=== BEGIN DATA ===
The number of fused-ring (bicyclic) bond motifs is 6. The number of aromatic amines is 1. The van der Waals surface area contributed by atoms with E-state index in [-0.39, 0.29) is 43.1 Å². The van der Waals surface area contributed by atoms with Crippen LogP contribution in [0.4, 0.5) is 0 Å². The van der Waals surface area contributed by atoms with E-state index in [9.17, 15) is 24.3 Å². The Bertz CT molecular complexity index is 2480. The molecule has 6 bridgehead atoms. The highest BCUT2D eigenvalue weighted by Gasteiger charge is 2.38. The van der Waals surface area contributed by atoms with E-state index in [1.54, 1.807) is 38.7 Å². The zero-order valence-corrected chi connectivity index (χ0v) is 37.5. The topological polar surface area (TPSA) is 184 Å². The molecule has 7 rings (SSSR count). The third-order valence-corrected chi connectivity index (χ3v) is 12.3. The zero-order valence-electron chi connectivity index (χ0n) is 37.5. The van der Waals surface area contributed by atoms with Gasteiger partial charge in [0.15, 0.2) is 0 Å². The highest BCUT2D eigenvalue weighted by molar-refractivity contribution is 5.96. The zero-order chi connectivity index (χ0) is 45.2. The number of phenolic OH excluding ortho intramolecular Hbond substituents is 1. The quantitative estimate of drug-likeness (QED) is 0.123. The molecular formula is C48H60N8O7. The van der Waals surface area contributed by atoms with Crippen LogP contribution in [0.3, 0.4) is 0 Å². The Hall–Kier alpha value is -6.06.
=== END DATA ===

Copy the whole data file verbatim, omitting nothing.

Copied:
The number of fused-ring (bicyclic) bond motifs is 6. The number of aromatic amines is 1. The van der Waals surface area contributed by atoms with E-state index in [-0.39, 0.29) is 43.1 Å². The van der Waals surface area contributed by atoms with Crippen LogP contribution in [0.4, 0.5) is 0 Å². The van der Waals surface area contributed by atoms with E-state index in [9.17, 15) is 24.3 Å². The Bertz CT molecular complexity index is 2480. The molecule has 6 bridgehead atoms. The highest BCUT2D eigenvalue weighted by Gasteiger charge is 2.38. The van der Waals surface area contributed by atoms with E-state index in [1.54, 1.807) is 38.7 Å². The zero-order valence-corrected chi connectivity index (χ0v) is 37.5. The topological polar surface area (TPSA) is 184 Å². The molecule has 7 rings (SSSR count). The third-order valence-corrected chi connectivity index (χ3v) is 12.3. The zero-order valence-electron chi connectivity index (χ0n) is 37.5. The van der Waals surface area contributed by atoms with Gasteiger partial charge in [0.15, 0.2) is 0 Å². The highest BCUT2D eigenvalue weighted by molar-refractivity contribution is 5.96. The zero-order chi connectivity index (χ0) is 45.2. The number of phenolic OH excluding ortho intramolecular Hbond substituents is 1. The quantitative estimate of drug-likeness (QED) is 0.123. The molecular formula is C48H60N8O7. The van der Waals surface area contributed by atoms with Crippen LogP contribution in [0.3, 0.4) is 0 Å². The Hall–Kier alpha value is -6.06.